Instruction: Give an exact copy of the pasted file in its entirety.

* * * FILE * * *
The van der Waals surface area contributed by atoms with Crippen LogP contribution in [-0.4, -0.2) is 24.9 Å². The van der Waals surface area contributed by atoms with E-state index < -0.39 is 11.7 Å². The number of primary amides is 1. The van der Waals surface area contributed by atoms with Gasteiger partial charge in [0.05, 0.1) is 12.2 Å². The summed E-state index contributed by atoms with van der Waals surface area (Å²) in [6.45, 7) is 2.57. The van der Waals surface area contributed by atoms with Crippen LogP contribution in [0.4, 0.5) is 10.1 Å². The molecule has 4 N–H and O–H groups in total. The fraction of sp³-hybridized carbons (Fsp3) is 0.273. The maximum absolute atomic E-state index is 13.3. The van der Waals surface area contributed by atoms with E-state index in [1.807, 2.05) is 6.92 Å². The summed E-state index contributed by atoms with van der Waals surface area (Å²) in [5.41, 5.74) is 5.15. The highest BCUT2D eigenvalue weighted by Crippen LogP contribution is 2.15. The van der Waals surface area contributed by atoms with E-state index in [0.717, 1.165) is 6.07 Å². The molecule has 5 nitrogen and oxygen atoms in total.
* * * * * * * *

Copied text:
The van der Waals surface area contributed by atoms with Crippen LogP contribution in [-0.4, -0.2) is 24.9 Å². The van der Waals surface area contributed by atoms with E-state index < -0.39 is 11.7 Å². The number of primary amides is 1. The van der Waals surface area contributed by atoms with Gasteiger partial charge in [0.05, 0.1) is 12.2 Å². The summed E-state index contributed by atoms with van der Waals surface area (Å²) in [6.45, 7) is 2.57. The van der Waals surface area contributed by atoms with Crippen LogP contribution in [0.4, 0.5) is 10.1 Å². The molecule has 4 N–H and O–H groups in total. The fraction of sp³-hybridized carbons (Fsp3) is 0.273. The maximum absolute atomic E-state index is 13.3. The van der Waals surface area contributed by atoms with E-state index in [1.807, 2.05) is 6.92 Å². The summed E-state index contributed by atoms with van der Waals surface area (Å²) in [5.41, 5.74) is 5.15. The highest BCUT2D eigenvalue weighted by Crippen LogP contribution is 2.15. The van der Waals surface area contributed by atoms with E-state index in [0.717, 1.165) is 6.07 Å². The molecule has 5 nitrogen and oxygen atoms in total.